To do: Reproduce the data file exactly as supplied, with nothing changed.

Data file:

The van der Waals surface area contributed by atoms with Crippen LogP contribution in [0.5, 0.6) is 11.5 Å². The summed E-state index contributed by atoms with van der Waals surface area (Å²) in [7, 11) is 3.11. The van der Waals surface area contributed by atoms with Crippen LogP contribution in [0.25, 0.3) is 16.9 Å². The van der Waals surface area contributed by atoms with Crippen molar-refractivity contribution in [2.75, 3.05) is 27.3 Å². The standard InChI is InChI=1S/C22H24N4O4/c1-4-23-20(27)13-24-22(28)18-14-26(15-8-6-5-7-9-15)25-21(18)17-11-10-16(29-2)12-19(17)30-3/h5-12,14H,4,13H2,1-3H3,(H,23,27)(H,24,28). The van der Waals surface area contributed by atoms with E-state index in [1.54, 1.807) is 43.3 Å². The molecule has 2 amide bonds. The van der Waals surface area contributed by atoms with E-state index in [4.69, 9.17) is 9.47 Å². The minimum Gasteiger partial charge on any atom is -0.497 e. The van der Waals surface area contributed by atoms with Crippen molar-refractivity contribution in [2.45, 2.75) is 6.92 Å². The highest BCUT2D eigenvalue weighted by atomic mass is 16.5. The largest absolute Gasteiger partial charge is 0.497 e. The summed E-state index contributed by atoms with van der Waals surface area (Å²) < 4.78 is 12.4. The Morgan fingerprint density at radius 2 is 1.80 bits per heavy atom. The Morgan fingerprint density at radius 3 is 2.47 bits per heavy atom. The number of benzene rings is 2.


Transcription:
The van der Waals surface area contributed by atoms with Crippen LogP contribution in [0.5, 0.6) is 11.5 Å². The summed E-state index contributed by atoms with van der Waals surface area (Å²) in [7, 11) is 3.11. The van der Waals surface area contributed by atoms with Crippen LogP contribution in [0.25, 0.3) is 16.9 Å². The van der Waals surface area contributed by atoms with Crippen molar-refractivity contribution in [2.75, 3.05) is 27.3 Å². The standard InChI is InChI=1S/C22H24N4O4/c1-4-23-20(27)13-24-22(28)18-14-26(15-8-6-5-7-9-15)25-21(18)17-11-10-16(29-2)12-19(17)30-3/h5-12,14H,4,13H2,1-3H3,(H,23,27)(H,24,28). The van der Waals surface area contributed by atoms with E-state index in [1.54, 1.807) is 43.3 Å². The molecule has 2 amide bonds. The van der Waals surface area contributed by atoms with E-state index in [4.69, 9.17) is 9.47 Å². The minimum Gasteiger partial charge on any atom is -0.497 e. The van der Waals surface area contributed by atoms with Crippen molar-refractivity contribution in [2.45, 2.75) is 6.92 Å². The highest BCUT2D eigenvalue weighted by atomic mass is 16.5. The largest absolute Gasteiger partial charge is 0.497 e. The summed E-state index contributed by atoms with van der Waals surface area (Å²) < 4.78 is 12.4. The Morgan fingerprint density at radius 2 is 1.80 bits per heavy atom. The Morgan fingerprint density at radius 3 is 2.47 bits per heavy atom. The number of benzene rings is 2.